Cape Gazette
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Outdoors

Part of Cape Henlopen Fishing Pier to be removed

By Eric Burnley | Sep 08, 2012
Source: Submitted Mike Pizzolato is shown with the 17-inch trout he caught at the Old Grounds.

One of the most popular fishing spots in our area will be seeing some changes. In the next few weeks, the Cape Henlopen Fishing Pier will have the rotting pilings and deck on the end removed. Anyone who has seen the condition of this structure would have to agree the job is somewhat overdue. No changes will be made to the section of the pier that is open for fishing.

Speaking of fishing at the pier, the action on spot and croaker has been very good. I am told the best time to be there is at dusk when double headers are common. Bloodworms have been the best bait. A few keeper flounder have been caught after dark by anglers working live minnows by the pilings.

Croaker continue to provide excellent fishing in the Delaware Bay. The Outer Wall and Reef Site 8 have been very productive with clams, squid and Gulp! all enticing croakers.

Blues remain in the rips at the south end of the Outer Wall. Small spoons trolled along the rips or metal lures cast to breaking fish will soon have a blue dancing on your line.

The number of trout caught this summer has been very encouraging. The vast majority of these fish have been very small, with a few larger ones beginning to show. Last Thursday, Mike Pizzolato caught a 17-inch trout at the Old Grounds in 89 feet of water. That is the largest I have seen this year, but I know bigger trout have been taken. If these fish survive the winter, we could have many more trout to catch in 2013.

Sea bass fishing remains very good at the Old Grounds. We were there last Thursday and came in with 17 keepers. My attempt to catch flounder was not as successful. Fortunately, sea bass also like strips of croaker on a Delaware Bay Green Machine, so I was able to add a few of those to the box.

I have reports of false albacore around A Buoy, and this should put a bit of variety in the catch. These fish are tough customers on light tackle, but not very appetizing on the plate. Eastern cultures do find them tasty, but their flesh is much too strong for most Westerners.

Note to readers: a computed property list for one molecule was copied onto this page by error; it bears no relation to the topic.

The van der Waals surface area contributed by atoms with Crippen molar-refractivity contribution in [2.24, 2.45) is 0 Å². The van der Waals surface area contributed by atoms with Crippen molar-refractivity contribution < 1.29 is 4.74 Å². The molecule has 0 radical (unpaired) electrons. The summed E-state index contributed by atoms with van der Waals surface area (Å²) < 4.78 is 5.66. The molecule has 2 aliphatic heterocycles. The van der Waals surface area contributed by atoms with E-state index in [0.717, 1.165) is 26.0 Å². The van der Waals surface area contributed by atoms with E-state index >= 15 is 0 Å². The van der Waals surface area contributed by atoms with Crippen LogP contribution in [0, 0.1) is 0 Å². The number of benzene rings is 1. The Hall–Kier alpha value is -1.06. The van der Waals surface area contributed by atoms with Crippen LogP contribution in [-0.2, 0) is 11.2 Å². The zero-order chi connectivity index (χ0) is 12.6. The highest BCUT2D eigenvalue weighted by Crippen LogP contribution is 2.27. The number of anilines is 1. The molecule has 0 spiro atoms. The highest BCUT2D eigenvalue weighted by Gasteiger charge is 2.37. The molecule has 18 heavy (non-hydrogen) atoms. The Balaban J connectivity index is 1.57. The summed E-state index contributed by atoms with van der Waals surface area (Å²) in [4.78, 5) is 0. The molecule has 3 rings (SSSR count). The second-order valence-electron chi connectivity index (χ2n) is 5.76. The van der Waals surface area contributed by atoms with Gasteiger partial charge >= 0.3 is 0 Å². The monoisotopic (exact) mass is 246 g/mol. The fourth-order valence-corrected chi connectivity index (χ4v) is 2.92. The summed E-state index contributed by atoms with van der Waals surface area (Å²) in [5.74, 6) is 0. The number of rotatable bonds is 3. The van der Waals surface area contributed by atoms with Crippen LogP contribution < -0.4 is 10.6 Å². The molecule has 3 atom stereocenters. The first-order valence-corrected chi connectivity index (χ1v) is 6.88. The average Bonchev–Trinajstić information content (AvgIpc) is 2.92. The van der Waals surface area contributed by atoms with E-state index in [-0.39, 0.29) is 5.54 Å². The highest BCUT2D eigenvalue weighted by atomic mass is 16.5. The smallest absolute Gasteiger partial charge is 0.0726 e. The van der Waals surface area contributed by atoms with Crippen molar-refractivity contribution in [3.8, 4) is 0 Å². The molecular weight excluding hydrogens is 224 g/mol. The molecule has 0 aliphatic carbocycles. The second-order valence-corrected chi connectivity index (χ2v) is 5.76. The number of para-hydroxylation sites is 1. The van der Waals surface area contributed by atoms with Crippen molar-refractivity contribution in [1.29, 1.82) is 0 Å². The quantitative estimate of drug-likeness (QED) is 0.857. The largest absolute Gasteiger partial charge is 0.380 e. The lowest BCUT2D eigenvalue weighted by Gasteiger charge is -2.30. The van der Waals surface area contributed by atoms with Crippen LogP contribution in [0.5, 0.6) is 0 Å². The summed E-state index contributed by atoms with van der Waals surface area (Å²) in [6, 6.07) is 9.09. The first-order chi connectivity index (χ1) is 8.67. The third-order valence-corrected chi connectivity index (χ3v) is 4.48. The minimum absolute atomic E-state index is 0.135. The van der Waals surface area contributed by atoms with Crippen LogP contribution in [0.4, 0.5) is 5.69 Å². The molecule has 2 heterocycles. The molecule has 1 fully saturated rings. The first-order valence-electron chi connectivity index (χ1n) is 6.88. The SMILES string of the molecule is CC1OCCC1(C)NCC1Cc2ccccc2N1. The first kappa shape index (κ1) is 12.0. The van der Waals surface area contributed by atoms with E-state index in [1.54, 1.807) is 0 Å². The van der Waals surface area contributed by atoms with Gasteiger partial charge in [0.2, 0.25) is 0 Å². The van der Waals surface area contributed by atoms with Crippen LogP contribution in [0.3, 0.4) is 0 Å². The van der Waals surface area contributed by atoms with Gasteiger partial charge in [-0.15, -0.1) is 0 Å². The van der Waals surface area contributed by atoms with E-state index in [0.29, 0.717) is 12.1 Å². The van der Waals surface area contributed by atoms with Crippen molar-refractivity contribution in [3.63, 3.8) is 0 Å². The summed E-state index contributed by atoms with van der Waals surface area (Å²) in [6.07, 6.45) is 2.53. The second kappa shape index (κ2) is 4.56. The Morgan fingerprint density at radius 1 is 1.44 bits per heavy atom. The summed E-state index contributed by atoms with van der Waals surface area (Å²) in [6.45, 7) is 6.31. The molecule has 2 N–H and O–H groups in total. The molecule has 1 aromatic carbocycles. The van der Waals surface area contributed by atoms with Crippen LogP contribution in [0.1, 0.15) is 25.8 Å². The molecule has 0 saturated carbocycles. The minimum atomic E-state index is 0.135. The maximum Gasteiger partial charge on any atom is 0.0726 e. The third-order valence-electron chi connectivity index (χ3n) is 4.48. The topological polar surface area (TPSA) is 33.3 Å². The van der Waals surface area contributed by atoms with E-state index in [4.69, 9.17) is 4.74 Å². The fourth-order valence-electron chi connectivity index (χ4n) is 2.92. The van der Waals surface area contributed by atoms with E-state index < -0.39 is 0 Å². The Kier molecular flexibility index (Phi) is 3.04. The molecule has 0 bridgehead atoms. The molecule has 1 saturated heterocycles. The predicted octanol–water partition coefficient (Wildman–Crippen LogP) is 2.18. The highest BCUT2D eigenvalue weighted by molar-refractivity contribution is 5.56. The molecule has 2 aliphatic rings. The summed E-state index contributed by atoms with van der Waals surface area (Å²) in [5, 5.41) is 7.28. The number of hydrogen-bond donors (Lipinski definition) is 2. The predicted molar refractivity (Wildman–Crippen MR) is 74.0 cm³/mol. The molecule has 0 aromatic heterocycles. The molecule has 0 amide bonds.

Had a report of pompano in the surf north of Indian River Inlet. Bloodworm Fishbites were the bait of choice. Spot, croaker, blues and trout have been caught from the beach on a more regular basis.

Offshore fishing has been good for billfish. I was in the Poorman’s Canyon on Saturday aboard the Brenda Lou with owner Frank Goodhart and we were zero for three on white marlin. Other boats fared better with at least one going seven for nine. Back at the dock, I counted three to five flags flying from several boats. Boats to the south around the Norfolk Canyon reported better action with overnight trips producing swordfish. The Matador out of Virginia Beach scored a double grand slam by catching at least two swordfish, a sailfish, and white and blue marlin.

Hunting seasons

Delaware’s hunting seasons opened last Saturday with dove and deer on the menu.

In the same way Hallmark has invented several holidays so it can sell more cards, I believe Remington invented dove hunting so it can sell more shotgun shells. Granted that the opening day of dove season is more of a social event than a hunt for many clubs, the amount of ammunition used is still staggering. Considering the number of doves it takes to make a meal, I have never left the field with enough meat for dinner.

Archery hunters have my respect because they have to put in more time and effort to take a deer than most firearm hunters. In addition, they are in the woods now when the foliage and the bugs are at their peak.

I never took the time to learn how to properly handle a bow. Unlike a shotgun, which I have been using since I was 10 years old, and a rifle since I was 8, a bow is not something I am accustomed to. Over the years I have had several shooting instructors, but unfortunately, their good advice has only marginally improved my aim.

Once again, firearm hunters will have ample time to take some venison. Muzzleloader season opens on Oct. 5 and runs until the 13th. There are seven days of special antlerless season in October and seven more in December. Add to this the shotgun seasons in November and January, the winter muzzleloader season in January and the handgun season also in January, and you can be hunting deer almost every day from October to February.

The bag limit is four deer per license, but it is possible to take more with special tags. The Sportsmen Against Hunger program will be happy to take any meat you cannot use.

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